In the US, Yes, but it's far less restrictive. If you are traveling aboard for "Unofficial Foreign Travel", you must submit to your work a form that lists the country (ies) you plan to travel too and activities you plan to do in those countries and means of travel both in and out of that country. While rare, the government may issue warnings to the traveler about that country which are not so much travel restrictions, but things they need to be aware of before they travel. The choice is still the traveler's but they may cancel based on what they have been told. Even rarer is that a few countries will be blocked, though there is no hard list. Finally, the government may tell their employee no up to one hour prior to departure from the U.S. for any myriad of reasons, though this tends to be natural disaster situations more than political.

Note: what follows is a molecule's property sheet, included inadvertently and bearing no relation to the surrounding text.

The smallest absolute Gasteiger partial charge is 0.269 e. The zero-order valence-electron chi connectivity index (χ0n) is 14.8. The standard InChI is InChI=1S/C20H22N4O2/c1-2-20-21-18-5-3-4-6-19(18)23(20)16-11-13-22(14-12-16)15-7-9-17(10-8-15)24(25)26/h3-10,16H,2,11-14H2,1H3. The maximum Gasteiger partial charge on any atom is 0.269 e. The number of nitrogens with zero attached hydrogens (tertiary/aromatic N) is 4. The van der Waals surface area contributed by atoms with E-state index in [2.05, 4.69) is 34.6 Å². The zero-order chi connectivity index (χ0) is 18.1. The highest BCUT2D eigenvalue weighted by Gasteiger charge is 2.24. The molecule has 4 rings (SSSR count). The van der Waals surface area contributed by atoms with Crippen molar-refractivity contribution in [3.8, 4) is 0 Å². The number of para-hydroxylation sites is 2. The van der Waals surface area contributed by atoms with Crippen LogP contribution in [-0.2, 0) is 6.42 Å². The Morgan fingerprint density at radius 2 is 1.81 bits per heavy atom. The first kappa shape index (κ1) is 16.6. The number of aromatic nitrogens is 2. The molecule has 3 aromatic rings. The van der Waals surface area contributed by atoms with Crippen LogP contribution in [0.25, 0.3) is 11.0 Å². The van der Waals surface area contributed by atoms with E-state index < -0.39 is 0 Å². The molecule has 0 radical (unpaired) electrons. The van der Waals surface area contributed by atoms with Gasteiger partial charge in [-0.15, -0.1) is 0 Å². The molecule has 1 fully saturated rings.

That said, most of the time if you travel to a country you didn't list, you are allowed to self report upon return to work, with little consequence.
From what I am aware of, this is only a restriction placed on people who are present employees and the reporting criteria is not lifetime. Once retired you do not need to report your travel.